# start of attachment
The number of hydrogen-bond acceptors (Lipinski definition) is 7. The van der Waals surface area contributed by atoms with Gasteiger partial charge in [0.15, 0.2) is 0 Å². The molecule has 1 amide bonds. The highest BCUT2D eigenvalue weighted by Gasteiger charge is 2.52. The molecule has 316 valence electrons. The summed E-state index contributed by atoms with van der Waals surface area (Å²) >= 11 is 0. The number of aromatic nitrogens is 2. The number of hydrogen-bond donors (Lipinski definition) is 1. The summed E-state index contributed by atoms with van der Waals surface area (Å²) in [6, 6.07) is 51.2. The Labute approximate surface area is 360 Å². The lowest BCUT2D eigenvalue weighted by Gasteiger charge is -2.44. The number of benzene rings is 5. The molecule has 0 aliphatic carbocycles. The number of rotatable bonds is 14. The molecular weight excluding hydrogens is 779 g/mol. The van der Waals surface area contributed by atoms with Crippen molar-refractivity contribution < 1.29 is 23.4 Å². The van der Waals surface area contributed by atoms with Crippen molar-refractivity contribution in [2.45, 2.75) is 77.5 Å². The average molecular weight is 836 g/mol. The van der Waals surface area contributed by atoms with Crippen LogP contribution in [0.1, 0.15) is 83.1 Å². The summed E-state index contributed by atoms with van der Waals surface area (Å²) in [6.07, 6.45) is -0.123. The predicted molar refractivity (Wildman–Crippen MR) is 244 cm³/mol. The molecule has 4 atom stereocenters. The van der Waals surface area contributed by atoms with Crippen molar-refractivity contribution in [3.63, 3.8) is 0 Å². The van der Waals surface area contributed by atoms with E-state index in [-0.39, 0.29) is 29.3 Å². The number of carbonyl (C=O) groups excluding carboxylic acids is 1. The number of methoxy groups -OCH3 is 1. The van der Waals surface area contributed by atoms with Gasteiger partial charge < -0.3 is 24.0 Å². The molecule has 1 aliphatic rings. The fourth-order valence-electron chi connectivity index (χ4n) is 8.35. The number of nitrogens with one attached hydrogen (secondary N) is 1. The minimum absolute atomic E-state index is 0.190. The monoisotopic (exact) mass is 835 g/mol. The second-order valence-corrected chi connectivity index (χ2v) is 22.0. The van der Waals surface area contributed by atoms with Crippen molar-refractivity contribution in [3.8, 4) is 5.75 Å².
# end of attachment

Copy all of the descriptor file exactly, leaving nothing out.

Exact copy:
The number of hydrogen-bond acceptors (Lipinski definition) is 7. The van der Waals surface area contributed by atoms with Gasteiger partial charge in [0.15, 0.2) is 0 Å². The molecule has 1 amide bonds. The highest BCUT2D eigenvalue weighted by Gasteiger charge is 2.52. The molecule has 316 valence electrons. The summed E-state index contributed by atoms with van der Waals surface area (Å²) >= 11 is 0. The number of aromatic nitrogens is 2. The number of hydrogen-bond donors (Lipinski definition) is 1. The summed E-state index contributed by atoms with van der Waals surface area (Å²) in [6, 6.07) is 51.2. The Labute approximate surface area is 360 Å². The lowest BCUT2D eigenvalue weighted by Gasteiger charge is -2.44. The number of benzene rings is 5. The molecule has 0 aliphatic carbocycles. The number of rotatable bonds is 14. The molecular weight excluding hydrogens is 779 g/mol. The van der Waals surface area contributed by atoms with Crippen molar-refractivity contribution < 1.29 is 23.4 Å². The van der Waals surface area contributed by atoms with Crippen molar-refractivity contribution in [2.45, 2.75) is 77.5 Å². The average molecular weight is 836 g/mol. The van der Waals surface area contributed by atoms with Crippen LogP contribution in [0.1, 0.15) is 83.1 Å². The summed E-state index contributed by atoms with van der Waals surface area (Å²) in [6.07, 6.45) is -0.123. The predicted molar refractivity (Wildman–Crippen MR) is 244 cm³/mol. The molecule has 4 atom stereocenters. The van der Waals surface area contributed by atoms with Crippen molar-refractivity contribution in [3.63, 3.8) is 0 Å². The van der Waals surface area contributed by atoms with E-state index in [-0.39, 0.29) is 29.3 Å². The number of carbonyl (C=O) groups excluding carboxylic acids is 1. The number of methoxy groups -OCH3 is 1. The van der Waals surface area contributed by atoms with Gasteiger partial charge < -0.3 is 24.0 Å². The molecule has 1 aliphatic rings. The fourth-order valence-electron chi connectivity index (χ4n) is 8.35. The number of nitrogens with one attached hydrogen (secondary N) is 1. The minimum absolute atomic E-state index is 0.190. The monoisotopic (exact) mass is 835 g/mol. The second-order valence-corrected chi connectivity index (χ2v) is 22.0. The van der Waals surface area contributed by atoms with Crippen molar-refractivity contribution in [3.8, 4) is 5.75 Å².